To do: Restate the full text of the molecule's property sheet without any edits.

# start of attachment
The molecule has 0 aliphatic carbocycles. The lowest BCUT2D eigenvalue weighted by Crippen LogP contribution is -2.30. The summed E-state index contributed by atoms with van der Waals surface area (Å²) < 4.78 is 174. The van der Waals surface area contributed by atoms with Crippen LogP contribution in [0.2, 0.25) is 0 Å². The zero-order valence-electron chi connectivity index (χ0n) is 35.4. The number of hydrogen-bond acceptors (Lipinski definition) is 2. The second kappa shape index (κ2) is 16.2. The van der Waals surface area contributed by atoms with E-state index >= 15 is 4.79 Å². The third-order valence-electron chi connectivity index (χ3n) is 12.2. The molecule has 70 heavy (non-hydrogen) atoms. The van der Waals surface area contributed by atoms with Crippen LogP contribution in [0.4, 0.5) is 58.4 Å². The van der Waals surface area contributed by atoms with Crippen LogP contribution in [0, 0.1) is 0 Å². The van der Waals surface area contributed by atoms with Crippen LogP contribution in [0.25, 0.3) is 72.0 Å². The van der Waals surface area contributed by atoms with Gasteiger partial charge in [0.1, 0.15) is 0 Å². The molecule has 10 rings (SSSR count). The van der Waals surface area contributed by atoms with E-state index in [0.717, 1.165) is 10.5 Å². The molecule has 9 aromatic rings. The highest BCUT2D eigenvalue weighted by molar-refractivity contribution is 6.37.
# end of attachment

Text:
The molecule has 0 aliphatic carbocycles. The lowest BCUT2D eigenvalue weighted by Crippen LogP contribution is -2.30. The summed E-state index contributed by atoms with van der Waals surface area (Å²) < 4.78 is 174. The van der Waals surface area contributed by atoms with Crippen LogP contribution in [0.2, 0.25) is 0 Å². The zero-order valence-electron chi connectivity index (χ0n) is 35.4. The number of hydrogen-bond acceptors (Lipinski definition) is 2. The second kappa shape index (κ2) is 16.2. The van der Waals surface area contributed by atoms with E-state index >= 15 is 4.79 Å². The third-order valence-electron chi connectivity index (χ3n) is 12.2. The molecule has 70 heavy (non-hydrogen) atoms. The van der Waals surface area contributed by atoms with Crippen LogP contribution in [0.4, 0.5) is 58.4 Å². The van der Waals surface area contributed by atoms with Crippen LogP contribution in [0, 0.1) is 0 Å². The van der Waals surface area contributed by atoms with Crippen LogP contribution in [0.25, 0.3) is 72.0 Å². The van der Waals surface area contributed by atoms with Gasteiger partial charge in [0.1, 0.15) is 0 Å². The molecule has 10 rings (SSSR count). The van der Waals surface area contributed by atoms with E-state index in [0.717, 1.165) is 10.5 Å². The molecule has 9 aromatic rings. The highest BCUT2D eigenvalue weighted by molar-refractivity contribution is 6.37.